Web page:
deQuervains tenosynovitis dnbid lecture 2012

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de Quervain’s Tenosynovitis:

de Quervain’s Tenosynovitis Dr. Dibyendunarayan Bid [PT] Saravajanik College of Physiotherapy Rampura , Surat – 395009.

PowerPoint Presentation:

The most radial of the extensor compartments on the dorsum of the wrist is occupied by the tendons of the extensor pollicis brevis and abductor pollicis longus. The tendons are enveloped in an osseofibrous canal lined by synovium, which, when subjected to excessive or repetitive mechanical stresses, responds in a characteristic fashion distinguished by pain, swelling, and limitation of motion of the thumb. In 1895,Fritz de Quervain , a Swiss surgeon, was first credited with the recognition of this disease and so it bore his name.

Anatomy: :

Anatomy: Twenty-four extrinsic tendons cross the wrist and provide power and dexterity in the hand. Each tendon passes through a series of tight fibrous -osseous canals designed to optimize the balance between motion and force production by maintaining the tendon in close approximation to the joint or joints it controls. There are six separate compartments under the dorsal carpal ligament each lined with a separate synovial sheath membrane.

PowerPoint Presentation:

The first one is over the radial styloid and it contains the abductor pollicis longus and the extensor pollicis brevis tendons. These tendons pass through an unyielding osteoligamentous tunnel formed by a shallow groove in the radial styloid process and a tough overlying roof composed by the transverse fibers of the dorsal ligament.

PowerPoint Presentation:

This fibrous tunnel is about 2 cm long, whereas the synovial sheath extends from each musculotendinous junction proximal to the tendon insertions well beyond the tunnel itself. Division or rupture of a critical retinacular ligament or pulley, will allow the tendon to drift away from the joint’s center of rotation and therefore increase the moment arm for force production but also lengthens the tendon which limits the excursion of the joint .

Causes of de Quervain’s Syndrome and Demographics: :

Causes of de Quervain’s Syndrome and Demographics: The three most common causes of stenosing tenovaginitis appear to stem from repeated active contraction of the muscle moving the tendon, and direct injury. Tenovaginitis is noted to be more common in women than men. Lapidus reports female/male ratio of 4:1. Occupational factors may play a role and tendonopathies tend to cluster in some individuals.

PowerPoint Presentation:

Often multiple conditions already exist such as carpal tunnel syndrome, trigger fingers, lateral epicondylitis and rotator cuff disease. Medl echoes these concerns of those with painful hands outnumber the male patients two to one. Housewives, especially those with small babies, lead in being afflicted by de Quervains syndrome. Workers who use their hands continuously on various business machines are also susceptible.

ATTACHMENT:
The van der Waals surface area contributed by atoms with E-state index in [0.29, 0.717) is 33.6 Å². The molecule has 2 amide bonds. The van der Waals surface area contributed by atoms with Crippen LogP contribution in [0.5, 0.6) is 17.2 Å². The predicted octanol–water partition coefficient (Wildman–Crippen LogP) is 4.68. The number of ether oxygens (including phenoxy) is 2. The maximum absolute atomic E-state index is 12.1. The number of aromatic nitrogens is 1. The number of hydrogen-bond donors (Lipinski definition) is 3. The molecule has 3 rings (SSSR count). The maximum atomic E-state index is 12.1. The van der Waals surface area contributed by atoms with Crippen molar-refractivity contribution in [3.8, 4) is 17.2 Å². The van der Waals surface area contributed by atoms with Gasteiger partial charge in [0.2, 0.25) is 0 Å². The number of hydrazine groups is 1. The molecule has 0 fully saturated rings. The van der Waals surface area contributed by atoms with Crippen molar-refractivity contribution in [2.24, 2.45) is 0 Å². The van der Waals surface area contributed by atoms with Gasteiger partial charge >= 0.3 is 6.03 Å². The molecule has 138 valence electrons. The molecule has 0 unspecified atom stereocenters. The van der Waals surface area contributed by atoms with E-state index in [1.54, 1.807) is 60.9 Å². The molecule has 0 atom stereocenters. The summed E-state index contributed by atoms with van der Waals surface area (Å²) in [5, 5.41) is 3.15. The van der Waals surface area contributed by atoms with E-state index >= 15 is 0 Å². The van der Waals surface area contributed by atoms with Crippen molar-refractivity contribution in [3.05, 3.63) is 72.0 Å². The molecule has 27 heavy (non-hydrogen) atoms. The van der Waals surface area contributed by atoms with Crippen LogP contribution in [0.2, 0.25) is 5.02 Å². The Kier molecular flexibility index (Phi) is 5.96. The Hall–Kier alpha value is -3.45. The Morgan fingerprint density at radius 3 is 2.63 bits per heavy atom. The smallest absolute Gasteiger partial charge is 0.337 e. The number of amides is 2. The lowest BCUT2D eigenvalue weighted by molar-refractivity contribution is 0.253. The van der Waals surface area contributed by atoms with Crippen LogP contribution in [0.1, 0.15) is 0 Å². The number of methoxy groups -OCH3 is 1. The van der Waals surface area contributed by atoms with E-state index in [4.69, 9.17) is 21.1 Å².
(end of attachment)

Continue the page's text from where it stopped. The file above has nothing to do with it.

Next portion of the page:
PowerPoint Presentation:

Recently, Armstrong et al. stated the risk of hand and wrist tendonopathy in persons who perform highly repetitive or forceful jobs is 29 times greater according to epidemiologic data. It showed that assemblers, musicians, and meat cutters are often developing the disease.

Symptom Presentation: :

Symptom Presentation: De Quervain’s syndrome includes pain and swelling localized to the area of the radial styloid . Pain is especially aggravated by ulnar deviation of the wrist by flexion and adduction of the thumb or by simple adduction of the thumb.1 Pain may also cause weakness with diminished grip and pinch strengths. Swelling is often seen especially in chronic cases.

Mechanism of Injury, Chief Complaint::

Mechanism of Injury, Chief Complaint: Cumulative micro-trauma may be caused by forceful, sustained or repetitive thumb abduction and simultaneous wrist ulnar deviation. Opening jars, wringing the hands, cutting with scissors, holding surgical retractors, playing the piano, and doing needlepoint are a few examples of activities that may provoke de Quervain’s syndrome . The chief complaints usually are pain, weakness, swelling along the radial side of the wrist during these activities.

Examination::

Examination: Medical History: Assessment begins with a thorough history, including exploration of aggravating activities and associated conditions that may have predisposed the patient to tendonopathies . The pain, which is usually localized, can be provoked with direct pressure, stretch, or resistance to the affected tendons. Occupational factors may play a role but tendonopathies tend to cluster in some individuals.

PowerPoint Presentation:

If the patient has had surgery to decompress the first extensor compartment this op-report needs to be reviewed. Also any previous surgeries in the area such as a trigger finger release or a carpal tunnel release needs to be discussed and documented.

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The clinician should carefully review a patient’s medical history questionnaire (on an ambulatory evaluation), patient’s medical record, and medical history reported in the hospital’s computerized medical record. Careful consideration should be made to identify any traumatic history to the affected extremity, rheumatoid illnesses, diabetes or other metabolic disorders. Finally, the clinician should review any diagnostic testing and imaging.